Everything we do in our day-to-day lives somehow relies on the Internet. As customers, we rely on this connectivity in our daily lives to shop, manage our bank accounts, communicate and have fun. Businesses succeed on their ability to use data and Internet connectivity in novel and efficient ways. However, whereas the Internet is a boon to customers and businesses alike, it has also proven to be a powerful tool for cyber criminals. Unchecked, a business can be ruined by a data breach and peoples lives can be ruined through identity theft. The power of the Internet goes beyond national borders and has become a key component of the military arsenal. To protect themselves, government, industry and the military seek professionals with the strongest security credentials possible.
The Computer & Network Security (CNS) program provides a firm foundation in cybersecurity while also providing the flexibility for students to customize their degree according to their specific areas of interest. As an example, students may earn a Digital Forensics Concentration by choosing six Security Elective Courses. While the Security Core and Security Electives provide a technical foundation for the student, the General Education and Support cores provide the student with the soft skills necessary for a well rounded education.
Information Security is listed among the fastest growing occupations by the US Department of Labor Statistics (BLS). According to the BLS, the number of people employed as information security analysts is projected to increase by 28% between 2016 and 2026, "much faster than the average for all occupations". To put it in perspective, that is fifty percent more than the projected growth for computer occupations and more than double the projected growth rate for all occupations.
See www.bls.gov/ooh/computer-and-information-technology/information-security-analysts.htm#tab-6 for more details.
The workforce need was further highlighted in a widely cited article published by Peninsula Press, a Project of Stanford Journalism. The authors estimated the number of unfilled cybersecurity positions in 2015 at 209,000 in the U.S. alone.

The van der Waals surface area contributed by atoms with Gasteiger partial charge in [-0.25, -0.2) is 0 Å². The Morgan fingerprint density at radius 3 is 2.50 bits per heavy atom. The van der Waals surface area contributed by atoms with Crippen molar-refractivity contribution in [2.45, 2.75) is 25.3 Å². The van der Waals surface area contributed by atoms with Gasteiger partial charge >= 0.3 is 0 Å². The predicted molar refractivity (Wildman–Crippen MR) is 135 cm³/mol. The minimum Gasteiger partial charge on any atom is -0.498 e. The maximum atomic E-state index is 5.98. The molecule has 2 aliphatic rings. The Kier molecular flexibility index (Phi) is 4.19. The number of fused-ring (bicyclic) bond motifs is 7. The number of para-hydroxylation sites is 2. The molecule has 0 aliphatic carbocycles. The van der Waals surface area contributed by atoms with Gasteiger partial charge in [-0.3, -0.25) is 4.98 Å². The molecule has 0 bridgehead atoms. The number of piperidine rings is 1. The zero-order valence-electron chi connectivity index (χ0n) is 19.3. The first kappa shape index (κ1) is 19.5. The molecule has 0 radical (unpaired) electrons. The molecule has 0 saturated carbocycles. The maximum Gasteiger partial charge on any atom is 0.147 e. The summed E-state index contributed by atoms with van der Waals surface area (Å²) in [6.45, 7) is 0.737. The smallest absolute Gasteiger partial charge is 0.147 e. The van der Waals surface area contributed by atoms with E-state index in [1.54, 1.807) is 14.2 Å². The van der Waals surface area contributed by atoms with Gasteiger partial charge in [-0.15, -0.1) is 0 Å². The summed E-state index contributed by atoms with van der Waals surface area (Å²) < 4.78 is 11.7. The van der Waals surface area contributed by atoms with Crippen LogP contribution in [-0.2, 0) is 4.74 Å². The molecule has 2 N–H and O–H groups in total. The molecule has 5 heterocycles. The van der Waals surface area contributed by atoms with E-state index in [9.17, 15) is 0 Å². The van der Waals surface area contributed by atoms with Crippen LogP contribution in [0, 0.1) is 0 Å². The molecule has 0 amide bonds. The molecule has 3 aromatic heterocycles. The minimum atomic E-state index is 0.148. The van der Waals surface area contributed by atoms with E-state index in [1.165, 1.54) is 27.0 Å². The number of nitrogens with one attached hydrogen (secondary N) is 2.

For more information on cybersecurity career paths and a heat map showing supply and demand for cybersecurity jobs, see https://www.cyberseek.org
Center of Academic Excellence (CAE)
The Computer & Network Security Bachelor of Science program has been designated as a National Center of Academic Excellence in Information Assurance/Cybersecurity through academic year 2021 by the National Security Agency and the Department of Homeland Security.
This is a nationally recognized designation that Wilmington University’s Computer and Network Security curricula, faculty, outreach and academic activities meet the rigorous standards established by the National Security Agency and the Department of Homeland Security. The goal of the National Centers of Academic Excellence designation program is to promote higher education in Information Assurance (IA) and Cyber Defense (CD) and prepare a growing number of IA/CD professionals to meet the need to reduce vulnerabilities in the Nation’s networks.
Highly Ranked Program
Whereas the CNS program is offered both face-to-face and online, Wilmington University's online CNS program is ranked in the top twenty on several websites including:
Students completing the Computer and Network Security Program (B.S.) will be able to:
What You Will Learn
In addition to becoming well-prepared for the technical aspects of a career in cybersecurity, students will develop soft skills. Critical thinking skills are needed to understand cybersecurity problems, risks and solutions. Good written and oral communications skills are needed to put technical problems in terms that worker bees can understand and appreciate so that they can stay out of harm’s way. Most importantly, non-technical decision makers in charge of the budget need to understand the risks and the ramifications of not properly investing in cybersecurity.
The Computer and Network Security (CNS) Bachelor of Science degree will provide students with credentials specializing in information security and will also help prepare students to “sit” for the following industry recognized certifications:
What You Can Do With this Degree